• Who Will Benefit From Shale Gas? [View article]
    George,

    General Electric is offering their "FlexEfficiency* 50" 510 MW combined cycle (CC) powerplant with a baseload (full power) efficiency of 61%. This type of plant uses a gas turbine driving a generator and then take the exhaust of the turbine into a boiler with drives a steam turbine/generator. These plants became common in the 1980s and has been widely deployed in the US. In the western US there are over 45,000 MW of CC plants.

    One kWh of electricity is the equivalent of 3412 Btu of heat. Divided by the 61% efficiency give a "heat rate" of 5593 Btu/kWh. This is a common measure of power plant efficiency in the US and when multiplied by a fuel cost, say $4/Btu for gas, turns into an electric cost of 2.4 cents/kWh (after some unit conversion) .

    In the western US wind tends to generator more at night and at night electric prices in the WECC (Western Electricity Coordinating Council) are set by combined cycle plants which are operating at the margin. The November contract for offpeak power settled at 2.43 cents/kWh (=24.3 $/MWh) ....clearly a price determined by combined cycle plants.

    The levelized cost of a plant is a way of comparing different fuels and technologies and converts the future stream of capital, operating, and fuel costs into a flat "levelized" cost with the same net present value. The US Energy Information Administration publishes an Annual Energy Outlook containing their most recent estimates for levelized costs (DOE/EIA -0383(2010)). In December 2010 the advanced combined cyclec cost was $63.1/MWh and onshore wind was $97.0.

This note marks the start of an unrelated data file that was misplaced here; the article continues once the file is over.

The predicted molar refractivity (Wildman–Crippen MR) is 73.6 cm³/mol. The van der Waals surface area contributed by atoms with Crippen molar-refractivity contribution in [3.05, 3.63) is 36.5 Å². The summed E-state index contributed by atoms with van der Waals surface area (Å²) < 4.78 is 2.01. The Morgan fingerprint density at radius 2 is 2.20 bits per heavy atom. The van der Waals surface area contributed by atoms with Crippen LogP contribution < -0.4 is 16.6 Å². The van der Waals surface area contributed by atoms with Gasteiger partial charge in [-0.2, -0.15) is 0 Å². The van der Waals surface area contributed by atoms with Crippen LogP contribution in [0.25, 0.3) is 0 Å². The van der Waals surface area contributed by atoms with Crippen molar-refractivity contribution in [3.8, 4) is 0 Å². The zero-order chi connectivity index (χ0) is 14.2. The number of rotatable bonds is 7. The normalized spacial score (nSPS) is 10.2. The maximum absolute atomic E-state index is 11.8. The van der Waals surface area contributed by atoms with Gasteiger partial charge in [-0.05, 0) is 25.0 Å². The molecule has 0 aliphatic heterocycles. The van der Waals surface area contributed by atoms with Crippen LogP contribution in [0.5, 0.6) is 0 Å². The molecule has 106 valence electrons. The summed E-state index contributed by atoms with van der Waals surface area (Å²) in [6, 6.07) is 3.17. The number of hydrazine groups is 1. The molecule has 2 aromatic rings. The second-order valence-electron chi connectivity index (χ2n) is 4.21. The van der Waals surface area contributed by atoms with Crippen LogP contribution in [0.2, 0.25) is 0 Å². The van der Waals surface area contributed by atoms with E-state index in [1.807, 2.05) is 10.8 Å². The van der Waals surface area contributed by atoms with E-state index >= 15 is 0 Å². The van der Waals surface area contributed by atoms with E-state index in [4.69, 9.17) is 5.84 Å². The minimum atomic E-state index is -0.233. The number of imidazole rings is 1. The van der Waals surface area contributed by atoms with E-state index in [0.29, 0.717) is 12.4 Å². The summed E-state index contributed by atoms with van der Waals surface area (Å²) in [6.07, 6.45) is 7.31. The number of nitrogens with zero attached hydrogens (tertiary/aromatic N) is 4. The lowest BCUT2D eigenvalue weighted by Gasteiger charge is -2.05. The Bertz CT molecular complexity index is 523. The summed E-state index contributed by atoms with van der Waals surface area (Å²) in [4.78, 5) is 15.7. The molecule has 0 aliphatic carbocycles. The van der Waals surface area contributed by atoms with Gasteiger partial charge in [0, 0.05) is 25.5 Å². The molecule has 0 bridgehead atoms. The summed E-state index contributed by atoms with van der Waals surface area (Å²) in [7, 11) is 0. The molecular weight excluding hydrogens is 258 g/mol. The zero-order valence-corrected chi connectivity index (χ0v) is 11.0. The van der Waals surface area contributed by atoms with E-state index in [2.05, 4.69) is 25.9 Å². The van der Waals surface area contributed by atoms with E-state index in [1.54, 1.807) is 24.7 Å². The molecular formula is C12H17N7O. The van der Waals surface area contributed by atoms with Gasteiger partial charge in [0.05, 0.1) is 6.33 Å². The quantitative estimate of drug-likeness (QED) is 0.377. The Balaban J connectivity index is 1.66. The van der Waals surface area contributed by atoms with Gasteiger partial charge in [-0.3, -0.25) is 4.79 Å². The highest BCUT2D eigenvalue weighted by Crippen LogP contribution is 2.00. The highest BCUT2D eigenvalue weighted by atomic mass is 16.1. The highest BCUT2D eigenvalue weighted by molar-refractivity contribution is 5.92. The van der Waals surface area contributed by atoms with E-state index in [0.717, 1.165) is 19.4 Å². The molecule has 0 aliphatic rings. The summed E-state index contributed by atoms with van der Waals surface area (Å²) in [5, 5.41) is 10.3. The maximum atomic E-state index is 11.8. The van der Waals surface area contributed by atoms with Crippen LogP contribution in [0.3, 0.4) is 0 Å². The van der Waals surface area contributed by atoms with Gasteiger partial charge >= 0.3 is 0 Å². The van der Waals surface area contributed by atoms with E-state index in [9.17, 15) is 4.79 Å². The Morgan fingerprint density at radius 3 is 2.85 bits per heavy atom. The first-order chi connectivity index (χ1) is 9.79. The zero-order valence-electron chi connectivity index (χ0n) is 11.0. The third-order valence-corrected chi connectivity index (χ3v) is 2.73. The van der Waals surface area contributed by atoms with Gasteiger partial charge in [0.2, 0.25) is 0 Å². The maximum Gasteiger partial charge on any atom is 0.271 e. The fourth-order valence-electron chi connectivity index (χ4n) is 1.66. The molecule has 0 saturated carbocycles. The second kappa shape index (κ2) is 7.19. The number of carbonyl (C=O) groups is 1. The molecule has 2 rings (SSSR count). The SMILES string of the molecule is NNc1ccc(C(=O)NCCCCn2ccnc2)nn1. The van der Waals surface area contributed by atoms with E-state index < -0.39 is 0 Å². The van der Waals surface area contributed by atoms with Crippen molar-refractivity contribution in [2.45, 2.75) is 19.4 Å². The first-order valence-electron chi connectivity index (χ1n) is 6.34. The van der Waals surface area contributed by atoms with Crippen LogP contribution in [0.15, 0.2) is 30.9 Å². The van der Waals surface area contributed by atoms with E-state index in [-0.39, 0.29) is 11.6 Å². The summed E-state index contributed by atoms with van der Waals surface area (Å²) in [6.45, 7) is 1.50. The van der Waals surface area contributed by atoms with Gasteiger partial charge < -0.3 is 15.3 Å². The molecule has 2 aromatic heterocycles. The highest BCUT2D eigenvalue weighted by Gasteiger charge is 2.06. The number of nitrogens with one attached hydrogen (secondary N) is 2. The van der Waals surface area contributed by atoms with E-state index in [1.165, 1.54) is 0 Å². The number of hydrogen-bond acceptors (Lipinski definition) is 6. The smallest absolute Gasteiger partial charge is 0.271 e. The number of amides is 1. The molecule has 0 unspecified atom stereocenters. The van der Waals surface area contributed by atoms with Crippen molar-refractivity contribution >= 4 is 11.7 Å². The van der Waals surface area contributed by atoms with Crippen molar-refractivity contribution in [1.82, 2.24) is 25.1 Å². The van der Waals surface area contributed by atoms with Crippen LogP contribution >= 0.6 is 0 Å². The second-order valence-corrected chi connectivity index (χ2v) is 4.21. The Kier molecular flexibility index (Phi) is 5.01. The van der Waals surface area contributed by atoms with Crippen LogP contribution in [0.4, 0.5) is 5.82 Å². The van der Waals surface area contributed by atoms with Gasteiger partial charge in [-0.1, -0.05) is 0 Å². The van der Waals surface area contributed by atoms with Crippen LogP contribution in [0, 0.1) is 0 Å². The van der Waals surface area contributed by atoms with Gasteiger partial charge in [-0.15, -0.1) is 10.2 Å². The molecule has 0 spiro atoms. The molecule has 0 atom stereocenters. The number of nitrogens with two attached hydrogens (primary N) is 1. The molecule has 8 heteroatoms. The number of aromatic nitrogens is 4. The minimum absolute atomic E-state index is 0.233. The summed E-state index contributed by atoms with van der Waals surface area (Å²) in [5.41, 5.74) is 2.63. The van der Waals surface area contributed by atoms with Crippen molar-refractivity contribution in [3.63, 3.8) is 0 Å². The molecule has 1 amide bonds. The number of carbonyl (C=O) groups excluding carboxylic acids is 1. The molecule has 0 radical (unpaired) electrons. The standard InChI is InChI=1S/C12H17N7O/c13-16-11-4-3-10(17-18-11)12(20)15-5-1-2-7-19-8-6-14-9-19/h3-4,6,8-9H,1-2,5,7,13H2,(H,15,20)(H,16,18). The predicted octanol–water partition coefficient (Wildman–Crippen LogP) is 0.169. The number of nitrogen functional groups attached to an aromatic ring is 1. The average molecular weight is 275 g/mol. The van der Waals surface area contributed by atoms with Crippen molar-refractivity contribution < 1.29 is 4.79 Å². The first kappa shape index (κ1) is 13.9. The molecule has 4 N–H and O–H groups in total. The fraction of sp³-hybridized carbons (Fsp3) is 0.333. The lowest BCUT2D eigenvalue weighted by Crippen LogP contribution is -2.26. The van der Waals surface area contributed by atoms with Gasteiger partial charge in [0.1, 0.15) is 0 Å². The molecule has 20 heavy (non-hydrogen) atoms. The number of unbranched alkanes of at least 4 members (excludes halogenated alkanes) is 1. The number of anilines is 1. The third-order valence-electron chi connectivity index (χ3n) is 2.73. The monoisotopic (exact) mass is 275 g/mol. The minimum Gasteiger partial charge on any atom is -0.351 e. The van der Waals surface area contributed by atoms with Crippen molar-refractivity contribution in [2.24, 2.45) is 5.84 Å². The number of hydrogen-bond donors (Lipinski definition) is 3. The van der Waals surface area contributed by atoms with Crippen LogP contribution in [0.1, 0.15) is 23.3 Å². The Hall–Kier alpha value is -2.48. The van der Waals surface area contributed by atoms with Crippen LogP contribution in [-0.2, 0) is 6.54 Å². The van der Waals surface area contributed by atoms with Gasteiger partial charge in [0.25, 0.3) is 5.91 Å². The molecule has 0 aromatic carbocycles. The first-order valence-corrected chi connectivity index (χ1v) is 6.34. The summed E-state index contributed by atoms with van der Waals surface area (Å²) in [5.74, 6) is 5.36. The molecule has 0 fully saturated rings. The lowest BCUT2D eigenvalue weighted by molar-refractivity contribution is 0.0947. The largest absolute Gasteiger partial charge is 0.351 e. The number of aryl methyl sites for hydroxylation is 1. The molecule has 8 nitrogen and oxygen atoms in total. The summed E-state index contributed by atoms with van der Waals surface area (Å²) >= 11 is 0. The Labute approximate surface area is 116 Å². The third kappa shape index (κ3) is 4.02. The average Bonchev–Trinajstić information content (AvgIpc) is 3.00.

Hope this helps.

    Mark
    Oct 9 01:59 PM | Likes Like |Link to Comment
  • Commodities Haven't Really Fallen That Far [View article]
    If you are looking at an energy heavy commodity basket like the PowerShares DB Commodity Index Tracking Fund ETF (DBC) which has fallen YTD 5.88 % you're right the drop isn't that significant. But a broader based basket of commodites, the iPath Dow Jones-UBS Commodity Index Total Return ETN (DJP) has fallen a significant 14.35% YTD....more then the S&P 500 and the EAFA index.
    Oct 6 08:05 PM | Likes Like |Link to Comment
  • Solar Investors Feel The Heat [View article]
    Correction....it is Evergreen Solar, Inc. [ESLR] that has filed for bankruptcy, not Energy Conversion Devices.